What does forgiveness mean? Can we forgive when the person who caused the pain refuses any responsibility or any balanced discussion?
We can’t change the past. Brooding on the past is unhealthy however a certain dispassionate understanding of it can help us move forward. It’s fair to say that I have done my fair share of brooding.
I think what I found difficult was that the need for a relationship with my father meant that the obvious option of cutting off contact was not properly considered. It was my father who ended up cutting off contact with me however I wish that I had made that decision myself. I nearly did on more than one occasion.
I had group therapy for three years between 1990 and 1993. I don’t think that I found this useful because in my case, I ended up figuring out my problems on my own. We mostly sat in a circle with two facilitators, staring at each other.
I had a lot of anger towards my father and was very introverted even as a young man. I had poor social skills and found making friends difficult. I seemed to irritate people when I spent a lot of time with them and I found this upsetting. I found studying for my PhD stressful and I vacillated too much. My work suffered. The constant interference by my step-mother in my personal affairs upset me. When I stayed with my father and step-mother, I could overhear them discussing me in their bedroom as the room I used shared a bathroom.
By the time I was twenty-six, I still had not been in a relationship. I came out as gay in 1993 and told my father and step-mother first. Though I found her suffocating at times, I respected my step-mother and overlooked or ignored her overbearing side. We were having supper after I had been taken to the theatre in Stratford-upon-Avon and I told them then. My father was reading the paper and he pretended that he hadn’t heard. My step-mother said ‘Alan, did you hear what your son said’. She said this so loudly that the whole restaurant heard. We sat up late (me and her, not my father who was clearly unimpressed) discussing it. I would have said at the time that she was happy for me. I wrote a letter to my brother Jack in South Africa. He later told me that it was the best letter he had ever received.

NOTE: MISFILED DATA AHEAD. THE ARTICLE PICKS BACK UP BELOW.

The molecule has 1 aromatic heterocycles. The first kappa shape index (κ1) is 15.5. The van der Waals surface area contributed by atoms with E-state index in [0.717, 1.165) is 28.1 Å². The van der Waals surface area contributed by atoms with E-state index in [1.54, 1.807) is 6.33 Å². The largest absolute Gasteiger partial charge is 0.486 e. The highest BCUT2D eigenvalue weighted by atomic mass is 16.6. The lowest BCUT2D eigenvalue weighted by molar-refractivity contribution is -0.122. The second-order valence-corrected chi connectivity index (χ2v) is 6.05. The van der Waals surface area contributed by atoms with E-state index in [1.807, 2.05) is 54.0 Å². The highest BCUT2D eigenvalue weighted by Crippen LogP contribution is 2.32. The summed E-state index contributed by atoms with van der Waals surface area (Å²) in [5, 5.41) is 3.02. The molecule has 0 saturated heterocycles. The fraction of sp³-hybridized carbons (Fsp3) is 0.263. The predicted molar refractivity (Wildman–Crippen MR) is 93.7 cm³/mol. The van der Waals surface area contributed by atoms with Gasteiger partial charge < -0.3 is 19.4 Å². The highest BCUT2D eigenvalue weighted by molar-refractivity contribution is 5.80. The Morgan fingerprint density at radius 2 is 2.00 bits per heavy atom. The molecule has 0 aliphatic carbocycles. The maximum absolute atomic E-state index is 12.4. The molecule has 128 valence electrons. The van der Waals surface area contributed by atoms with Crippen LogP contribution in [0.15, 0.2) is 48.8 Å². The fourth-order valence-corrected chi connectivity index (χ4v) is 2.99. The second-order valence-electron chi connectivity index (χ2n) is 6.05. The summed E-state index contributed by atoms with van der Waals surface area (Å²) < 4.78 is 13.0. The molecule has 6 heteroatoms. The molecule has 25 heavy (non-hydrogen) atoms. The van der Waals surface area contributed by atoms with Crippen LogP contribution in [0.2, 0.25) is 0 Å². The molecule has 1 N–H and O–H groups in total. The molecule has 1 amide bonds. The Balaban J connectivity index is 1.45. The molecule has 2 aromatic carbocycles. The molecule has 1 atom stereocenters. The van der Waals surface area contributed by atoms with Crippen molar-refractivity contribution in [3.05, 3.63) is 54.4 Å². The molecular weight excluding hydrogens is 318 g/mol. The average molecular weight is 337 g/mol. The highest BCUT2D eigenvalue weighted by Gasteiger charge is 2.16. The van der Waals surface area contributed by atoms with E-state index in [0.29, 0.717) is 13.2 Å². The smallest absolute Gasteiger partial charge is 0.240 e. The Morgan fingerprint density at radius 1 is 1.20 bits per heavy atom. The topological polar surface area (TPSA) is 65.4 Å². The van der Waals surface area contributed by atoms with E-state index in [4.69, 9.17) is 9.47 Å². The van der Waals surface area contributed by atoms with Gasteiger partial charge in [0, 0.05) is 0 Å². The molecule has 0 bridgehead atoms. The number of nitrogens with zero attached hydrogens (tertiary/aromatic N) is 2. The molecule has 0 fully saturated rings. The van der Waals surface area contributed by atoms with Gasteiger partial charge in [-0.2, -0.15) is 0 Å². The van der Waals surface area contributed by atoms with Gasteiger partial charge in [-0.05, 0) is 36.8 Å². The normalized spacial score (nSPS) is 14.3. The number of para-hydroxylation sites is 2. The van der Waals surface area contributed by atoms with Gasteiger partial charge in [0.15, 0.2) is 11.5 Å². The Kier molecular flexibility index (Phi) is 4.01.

I asked my step-mother not to tell her sons until I had had the chance to do so. She broke this promise and told her eldest who called me at home in Oxford. He was genuinely happy for me and we had a long conversation. I thought that she was supportive.
A little while later, I forget exactly how long, my father was sitting at the table in the kitchen and he said to me,’Old chap,’ as he liked to say, ‘please refrain from sexual relations with your step-brothers.’ Well, I was gob-smacked and insulted. I went ballistic. ‘Please don’t get upset old chap!’ he pleaded. Well, what the fuck am I supposed to do. He had just suggested that because I am gay, I’m going to start shagging my step-brothers who were at that time twenty and twenty-two years old. It was clear to me now what the mutterings of my step-mother and father had been behind their bedroom door.
With this family, you are always an outsider and treated like crap if you let them. My eldest step-brother Nick used to leave Post-it notes on the kitchen notice board telling my dad to mow the lawn that weekend because his friends were coming down and wanted to play croquet. He was treated like a servant.